I never related to the girl-power vehicles I felt I was supposed to, the ones – some of them created/written by women – typically featuring an ensemble cast of female friends dealing with conspicuously feminine issues such as the hackneyed “having it all” (job, baby) or the hypocrisy of a world that rewards masculine aggression but frowns upon women who exhibit it. Which is odd, because I've just realized that Joe from “Nymphomaniac” deals to some extent with both of these issues, and yet in many ways I felt a strong connection to her.

But then, Joe deals with them alone – utterly alone, friendless (a glaring dearth of brunch or karaoke companions when compared to the women or girls in those other movies and TV shows), ultimately rejecting “society” itself because she feels it has no place for her (or she has no place for it).
She tells off each member of a "sex addicts" support group rather than join them, announcing that she's not like them before leaving the group forever. Feeling, as I do, almost squeamish at merely the prospect of trying to foster more female camaraderie, or any camaraderie at all, in my life this is a character I can relate to, brunch be damned.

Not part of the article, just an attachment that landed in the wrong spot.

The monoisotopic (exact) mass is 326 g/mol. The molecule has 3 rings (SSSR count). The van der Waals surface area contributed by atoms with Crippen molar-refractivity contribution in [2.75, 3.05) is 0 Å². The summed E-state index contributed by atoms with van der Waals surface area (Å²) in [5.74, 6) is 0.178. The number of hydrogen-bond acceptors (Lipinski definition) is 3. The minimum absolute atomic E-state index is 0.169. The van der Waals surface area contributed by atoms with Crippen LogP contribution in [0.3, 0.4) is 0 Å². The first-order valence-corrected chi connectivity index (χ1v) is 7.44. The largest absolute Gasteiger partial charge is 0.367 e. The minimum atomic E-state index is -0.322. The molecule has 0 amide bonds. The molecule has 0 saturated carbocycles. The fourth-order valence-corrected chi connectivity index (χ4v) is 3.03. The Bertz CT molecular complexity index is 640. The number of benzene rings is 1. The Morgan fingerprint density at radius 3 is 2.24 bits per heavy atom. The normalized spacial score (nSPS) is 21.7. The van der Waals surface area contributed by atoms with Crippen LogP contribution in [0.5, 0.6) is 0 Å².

The joke being, of course, that this female character to whom I relate so strongly is, I'm convinced, simply a stand-in for Lars. It makes me think of how I've read that the male actors who made up the Canadian sketch-comedy troupe "The Kids in the Hall" were so convincing when playing female characters because they spoke, for the most part, in their own voices; they didn't tend to speak in a high-pitched, cartoonish, hysterical shrill. I think that Lars creates his female characters in a similar spirit, focusing not on the differences among genders but instead on what makes us human.


Before I dive into the themes, it would probably be helpful for any reader who hasn’t yet seen the movie if I at least briefly summarized the story

An older middle-aged man, Seligman, finds a younger woman, Joe, lying, beaten, in an alley near his home. He speaks to her, saying he’ll call an ambulance. She tells him not to bother – that she has brought this upon herself. He helps her to her feet and invites her to rest in his guest bed. While she rests, Seligman brings her tea and asks about the circumstances that brought her to the place where he found her. And she begins her story, insisting, in a traditional manner, that in order for him to understand, she’ll have to start from the beginning, and plainly announcing that she’s a nymphomaniac.